Our Punitive Society:
Race, Class, Gender and Punishment in America
"For almost 40 years,
Randall Shelden has been known for his ground-breaking work in juvenile
delinquency, gangs, and the history of American criminal justice. Two
of the finest additions to the literature are his Delinquency and
Juvenile Justice in American Society (2006) and Controlling the
Dangerous Classes (2008). In this new text, Shelden has done it
again by providing an interpretative overview for a number of disturbing
trends in American justice. For the United States of America to
sustain a Gulag system which has historical overtones to slavery is
indeed a very serious indictment of neo-liberal, criminal justice
policies. Luckily for us all, Shelden provides a way out of this failed
legacy. This is a superb overview of the issues facing all Americans,
and an equally cogent explanation for the historical patterns."
Prof. Matthew G.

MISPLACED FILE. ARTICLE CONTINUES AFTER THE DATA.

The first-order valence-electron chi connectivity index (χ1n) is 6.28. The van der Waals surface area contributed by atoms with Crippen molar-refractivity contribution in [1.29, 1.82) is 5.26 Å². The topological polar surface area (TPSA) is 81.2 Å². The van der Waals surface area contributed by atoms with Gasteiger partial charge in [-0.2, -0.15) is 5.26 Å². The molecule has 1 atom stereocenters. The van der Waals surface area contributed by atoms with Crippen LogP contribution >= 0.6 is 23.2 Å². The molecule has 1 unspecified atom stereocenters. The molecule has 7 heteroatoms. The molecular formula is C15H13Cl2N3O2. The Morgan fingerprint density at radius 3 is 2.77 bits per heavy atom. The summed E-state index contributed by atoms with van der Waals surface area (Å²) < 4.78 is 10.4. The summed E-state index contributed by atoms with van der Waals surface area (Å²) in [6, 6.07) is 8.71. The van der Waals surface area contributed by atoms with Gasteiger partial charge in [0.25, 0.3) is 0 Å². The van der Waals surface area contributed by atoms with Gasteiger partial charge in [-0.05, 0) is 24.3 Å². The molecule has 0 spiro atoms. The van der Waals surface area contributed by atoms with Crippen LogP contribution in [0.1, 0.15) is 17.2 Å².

Yeager, King’s University College, University of Western Ontario
“This book challenges
conventional wisdom about crime and punishment in the United States.
Tracing the origins of the rise in penal sanctioning to slavery and poor
houses, Shelden not only identifies macroeconomic forces as relevant to
imprisonment—he connects them directly. Poverty and political
powerlessness remain strong predictors of incarceration. Only when we
confront these realities will we achieve a viable and humane alternative
to our current incarceration binge. I will use this book as required
Professor and Chair, Department of Criminology & Criminal Justice,
Dangerous Classes (2nd edition)
"Shelden's penetrating and highly informative study unravels the
historical roots of contemporary criminal justice systems and places
them in the context of measures to sustain hierarchies of class,
gender and race."
Noam Chomsky, Institute Professor, MIT